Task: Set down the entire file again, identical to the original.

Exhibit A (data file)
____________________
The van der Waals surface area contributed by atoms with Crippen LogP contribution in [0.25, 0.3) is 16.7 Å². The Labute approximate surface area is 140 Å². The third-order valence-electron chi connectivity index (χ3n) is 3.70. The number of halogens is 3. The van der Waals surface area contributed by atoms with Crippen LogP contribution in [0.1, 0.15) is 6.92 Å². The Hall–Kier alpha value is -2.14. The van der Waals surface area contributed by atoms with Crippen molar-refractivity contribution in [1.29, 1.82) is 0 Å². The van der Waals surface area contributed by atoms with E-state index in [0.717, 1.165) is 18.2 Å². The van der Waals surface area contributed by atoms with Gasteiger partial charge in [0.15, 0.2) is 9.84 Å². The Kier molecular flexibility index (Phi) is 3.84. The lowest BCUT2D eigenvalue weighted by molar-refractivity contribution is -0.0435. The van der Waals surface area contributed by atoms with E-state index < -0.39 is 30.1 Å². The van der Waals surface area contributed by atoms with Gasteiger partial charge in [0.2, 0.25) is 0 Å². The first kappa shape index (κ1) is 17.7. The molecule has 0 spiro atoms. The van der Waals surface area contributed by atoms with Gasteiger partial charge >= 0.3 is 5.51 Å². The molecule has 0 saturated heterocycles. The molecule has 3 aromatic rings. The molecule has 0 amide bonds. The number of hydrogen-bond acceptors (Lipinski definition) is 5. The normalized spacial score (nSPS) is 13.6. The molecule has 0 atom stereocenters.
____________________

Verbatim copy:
The van der Waals surface area contributed by atoms with Crippen LogP contribution in [0.25, 0.3) is 16.7 Å². The Labute approximate surface area is 140 Å². The third-order valence-electron chi connectivity index (χ3n) is 3.70. The number of halogens is 3. The van der Waals surface area contributed by atoms with Crippen LogP contribution in [0.1, 0.15) is 6.92 Å². The Hall–Kier alpha value is -2.14. The van der Waals surface area contributed by atoms with Crippen molar-refractivity contribution in [1.29, 1.82) is 0 Å². The van der Waals surface area contributed by atoms with E-state index in [0.717, 1.165) is 18.2 Å². The van der Waals surface area contributed by atoms with Gasteiger partial charge in [0.15, 0.2) is 9.84 Å². The Kier molecular flexibility index (Phi) is 3.84. The lowest BCUT2D eigenvalue weighted by molar-refractivity contribution is -0.0435. The van der Waals surface area contributed by atoms with E-state index < -0.39 is 30.1 Å². The van der Waals surface area contributed by atoms with Gasteiger partial charge in [0.2, 0.25) is 0 Å². The first kappa shape index (κ1) is 17.7. The molecule has 0 spiro atoms. The van der Waals surface area contributed by atoms with Gasteiger partial charge >= 0.3 is 5.51 Å². The molecule has 0 saturated heterocycles. The molecule has 3 aromatic rings. The molecule has 0 amide bonds. The number of hydrogen-bond acceptors (Lipinski definition) is 5. The normalized spacial score (nSPS) is 13.6. The molecule has 0 atom stereocenters.